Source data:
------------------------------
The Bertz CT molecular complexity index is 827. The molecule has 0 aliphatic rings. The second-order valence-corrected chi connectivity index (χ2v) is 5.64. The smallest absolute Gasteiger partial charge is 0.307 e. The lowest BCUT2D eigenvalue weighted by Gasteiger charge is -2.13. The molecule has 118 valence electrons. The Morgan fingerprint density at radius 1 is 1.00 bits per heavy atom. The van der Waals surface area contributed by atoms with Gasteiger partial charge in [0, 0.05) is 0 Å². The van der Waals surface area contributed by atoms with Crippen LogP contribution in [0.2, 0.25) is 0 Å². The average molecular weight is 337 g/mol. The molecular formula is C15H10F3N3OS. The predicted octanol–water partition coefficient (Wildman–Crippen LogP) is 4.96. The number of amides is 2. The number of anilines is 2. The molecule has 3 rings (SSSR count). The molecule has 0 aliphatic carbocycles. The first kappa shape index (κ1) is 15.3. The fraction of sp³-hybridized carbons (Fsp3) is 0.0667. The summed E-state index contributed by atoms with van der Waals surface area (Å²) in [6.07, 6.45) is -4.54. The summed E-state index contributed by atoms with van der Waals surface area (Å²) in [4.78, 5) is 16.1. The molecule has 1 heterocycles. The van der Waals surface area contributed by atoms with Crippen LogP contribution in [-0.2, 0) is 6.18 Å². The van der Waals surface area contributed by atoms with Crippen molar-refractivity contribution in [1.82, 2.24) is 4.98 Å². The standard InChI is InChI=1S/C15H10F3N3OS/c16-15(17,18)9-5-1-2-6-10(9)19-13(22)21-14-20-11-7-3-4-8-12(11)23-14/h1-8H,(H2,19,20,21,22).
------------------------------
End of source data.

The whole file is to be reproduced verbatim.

The Bertz CT molecular complexity index is 827. The molecule has 0 aliphatic rings. The second-order valence-corrected chi connectivity index (χ2v) is 5.64. The smallest absolute Gasteiger partial charge is 0.307 e. The lowest BCUT2D eigenvalue weighted by Gasteiger charge is -2.13. The molecule has 118 valence electrons. The Morgan fingerprint density at radius 1 is 1.00 bits per heavy atom. The van der Waals surface area contributed by atoms with Gasteiger partial charge in [0, 0.05) is 0 Å². The van der Waals surface area contributed by atoms with Crippen LogP contribution in [0.2, 0.25) is 0 Å². The average molecular weight is 337 g/mol. The molecular formula is C15H10F3N3OS. The predicted octanol–water partition coefficient (Wildman–Crippen LogP) is 4.96. The number of amides is 2. The number of anilines is 2. The molecule has 3 rings (SSSR count). The molecule has 0 aliphatic carbocycles. The first kappa shape index (κ1) is 15.3. The fraction of sp³-hybridized carbons (Fsp3) is 0.0667. The summed E-state index contributed by atoms with van der Waals surface area (Å²) in [6.07, 6.45) is -4.54. The summed E-state index contributed by atoms with van der Waals surface area (Å²) in [4.78, 5) is 16.1. The molecule has 1 heterocycles. The van der Waals surface area contributed by atoms with Crippen LogP contribution in [-0.2, 0) is 6.18 Å². The van der Waals surface area contributed by atoms with Crippen molar-refractivity contribution in [1.82, 2.24) is 4.98 Å². The standard InChI is InChI=1S/C15H10F3N3OS/c16-15(17,18)9-5-1-2-6-10(9)19-13(22)21-14-20-11-7-3-4-8-12(11)23-14/h1-8H,(H2,19,20,21,22).